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Original Article

Spectacle compliance amongst rural secondary school children in Pune district, India

Gogate, Parikshit1,2,; Mukhopadhyaya, Debapriya1,3; Mahadik, Ashok2,4; Naduvilath, Thomas J5; Sane, Shrivallabh6; Shinde, Amit3; Holden, Brien5

Author Information
Indian Journal of Ophthalmology: January 2013 - Volume 61 - Issue 1 - p 8-12
doi: 10.4103/0301-4738.99996
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Uncorrected refractive errors are the commonest cause of visual impairment in school children in most parts of the world including India,[12] Nepal,[3] China,[4] and Chile.[5] Refractive error can be easily and cheaply corrected by a simple pair of spectacles, but only when they are worn. If the child does not wear the spectacles, the efforts to correct refractive errors are not effective. Hence, every effort should be made to remove obstacles to spectacle availability and wear.

The proportion of children who would benefit from spectacles correction and yet do not own or wear glasses has been found to be high in studies conducted in China,[67] Tanzania[8] and Mexico.[9] This is despite evidence that provision of spectacles improves vision-related quality of life in adults,[10] and self-reported visual function in children.[11] Although peer pressure and misconceptions about spectacle wear have been documented causes of non-wear,[89] there are few studies from India about spectacle compliance and reasons of poor compliance.[12]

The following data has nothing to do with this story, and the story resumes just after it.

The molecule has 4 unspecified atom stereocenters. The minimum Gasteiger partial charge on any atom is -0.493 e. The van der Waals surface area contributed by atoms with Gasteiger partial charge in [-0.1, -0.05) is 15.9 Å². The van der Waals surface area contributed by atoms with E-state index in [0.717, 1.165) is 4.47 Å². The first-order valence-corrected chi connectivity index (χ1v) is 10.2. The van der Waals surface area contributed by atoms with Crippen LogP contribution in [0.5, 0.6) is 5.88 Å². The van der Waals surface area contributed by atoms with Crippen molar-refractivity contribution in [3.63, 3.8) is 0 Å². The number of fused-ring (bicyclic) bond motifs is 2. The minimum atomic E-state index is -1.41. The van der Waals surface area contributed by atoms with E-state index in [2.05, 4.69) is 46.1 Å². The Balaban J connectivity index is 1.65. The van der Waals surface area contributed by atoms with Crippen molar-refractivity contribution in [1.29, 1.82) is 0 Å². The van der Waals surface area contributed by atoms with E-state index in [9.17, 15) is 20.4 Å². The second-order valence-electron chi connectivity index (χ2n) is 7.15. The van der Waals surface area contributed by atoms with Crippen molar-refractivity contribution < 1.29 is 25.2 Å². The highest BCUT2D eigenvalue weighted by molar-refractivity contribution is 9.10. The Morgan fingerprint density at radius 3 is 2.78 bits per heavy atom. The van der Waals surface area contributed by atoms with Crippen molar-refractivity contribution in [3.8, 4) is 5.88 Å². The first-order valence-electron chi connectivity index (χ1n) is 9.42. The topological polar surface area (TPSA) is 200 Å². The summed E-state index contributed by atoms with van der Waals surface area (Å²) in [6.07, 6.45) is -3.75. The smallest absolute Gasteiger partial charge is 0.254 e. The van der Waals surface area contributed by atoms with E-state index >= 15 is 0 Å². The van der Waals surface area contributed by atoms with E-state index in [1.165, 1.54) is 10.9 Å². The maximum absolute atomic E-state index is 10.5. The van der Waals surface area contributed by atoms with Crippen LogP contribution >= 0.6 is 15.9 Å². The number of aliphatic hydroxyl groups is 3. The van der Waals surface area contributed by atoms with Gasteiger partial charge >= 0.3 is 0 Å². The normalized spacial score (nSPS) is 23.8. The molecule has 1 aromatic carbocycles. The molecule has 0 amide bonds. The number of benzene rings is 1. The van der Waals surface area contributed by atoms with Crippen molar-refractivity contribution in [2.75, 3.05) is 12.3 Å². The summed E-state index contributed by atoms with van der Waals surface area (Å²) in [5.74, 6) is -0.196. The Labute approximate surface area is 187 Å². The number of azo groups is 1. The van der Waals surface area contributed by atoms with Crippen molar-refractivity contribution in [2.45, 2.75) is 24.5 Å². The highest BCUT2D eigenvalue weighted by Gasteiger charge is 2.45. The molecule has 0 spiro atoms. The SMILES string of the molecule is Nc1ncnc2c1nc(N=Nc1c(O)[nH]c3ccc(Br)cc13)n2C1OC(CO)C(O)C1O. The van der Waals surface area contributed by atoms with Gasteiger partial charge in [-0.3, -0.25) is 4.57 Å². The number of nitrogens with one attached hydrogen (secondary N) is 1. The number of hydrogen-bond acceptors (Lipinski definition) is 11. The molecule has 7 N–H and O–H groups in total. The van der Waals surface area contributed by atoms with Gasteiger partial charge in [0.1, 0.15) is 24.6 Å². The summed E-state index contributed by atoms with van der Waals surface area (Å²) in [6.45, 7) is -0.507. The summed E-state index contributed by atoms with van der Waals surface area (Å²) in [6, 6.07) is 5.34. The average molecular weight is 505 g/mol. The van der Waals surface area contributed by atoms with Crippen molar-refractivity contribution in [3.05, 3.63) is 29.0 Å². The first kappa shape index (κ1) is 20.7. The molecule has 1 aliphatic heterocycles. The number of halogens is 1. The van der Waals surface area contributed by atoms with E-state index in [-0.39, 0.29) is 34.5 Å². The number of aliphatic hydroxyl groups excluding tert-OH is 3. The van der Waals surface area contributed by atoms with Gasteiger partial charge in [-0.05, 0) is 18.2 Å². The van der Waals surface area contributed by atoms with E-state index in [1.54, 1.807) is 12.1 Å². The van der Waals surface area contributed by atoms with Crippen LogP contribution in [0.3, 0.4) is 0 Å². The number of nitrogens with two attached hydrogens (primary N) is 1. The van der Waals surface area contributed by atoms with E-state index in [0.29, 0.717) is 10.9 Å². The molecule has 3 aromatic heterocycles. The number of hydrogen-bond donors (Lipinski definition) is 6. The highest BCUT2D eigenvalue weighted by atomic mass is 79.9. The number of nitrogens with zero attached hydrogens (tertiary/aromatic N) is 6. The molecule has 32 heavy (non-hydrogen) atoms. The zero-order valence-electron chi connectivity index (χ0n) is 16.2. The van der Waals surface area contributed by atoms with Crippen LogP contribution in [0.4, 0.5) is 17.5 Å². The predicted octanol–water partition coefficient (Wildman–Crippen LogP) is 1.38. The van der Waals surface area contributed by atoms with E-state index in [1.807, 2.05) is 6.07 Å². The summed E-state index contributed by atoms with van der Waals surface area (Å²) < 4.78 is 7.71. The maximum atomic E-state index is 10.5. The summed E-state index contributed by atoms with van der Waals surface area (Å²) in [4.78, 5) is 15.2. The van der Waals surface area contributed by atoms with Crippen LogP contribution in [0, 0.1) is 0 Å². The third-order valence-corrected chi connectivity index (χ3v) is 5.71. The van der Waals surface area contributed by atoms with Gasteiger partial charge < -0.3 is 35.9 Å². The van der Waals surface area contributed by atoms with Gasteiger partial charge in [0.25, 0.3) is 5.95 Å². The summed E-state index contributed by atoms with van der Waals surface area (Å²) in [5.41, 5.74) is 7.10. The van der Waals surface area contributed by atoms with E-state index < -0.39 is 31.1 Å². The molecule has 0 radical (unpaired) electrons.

India has one of the largest populations of school children in the world. The union government has launched the Sarva Siksha Abhiyaan (SSA - education for all) scheme in 2001 to improve school attendance and to make it universal.[13] Accordingly, the local government (Zilla Parishads, ZP) of each of the country's 600 districts have arranged for visual acuity assessment of ZP school students.

While refractive errors are less common amongst rural than urban children, rural children have lesser access to refractive services.[12] Our study aimed to find the compliance of spectacle wear among secondary school children in rural areas of Pune district who were dispensed free spectacles, 6 months to 1 year prior to this study under the SSA through the district blindness control society (DBCS ) and ZP. The study proposed to identify the cause for non-wear in order to improve compliance in future.

Materials and Methods

The study was approved by the ethics committee of Bharati Vidyapeeth Medical College. A list of all the rural school children who had been examined and dispensed spectacles the previous year was collected from the department of education of the Pune ZP. Permission was obtained from the respective authorities, and the major stakeholders (ZP education and health officers and the ophthalmic officers of DBCS who had performed the refraction and dispensed the spectacles) were briefed about the study. The rural Pune district had 58,924 students studying in ZP-run secondary schools, 29,829 (50.6%) of whom were boys. Amongst these, 56,827 students were examined for refractive error under the SSA, outside the municipal limits of the Pune metropolitan area in 2009; and 2378 (4.2%) students were found to have a refractive error requiring correction, which was defined as myopia ≥ –0.50D or hyperopia ≥ +1.00D. Of these, 2312 (97%) students had been dispensed spectacles. This was similar to results from an earlier study in the same geographic area.[14]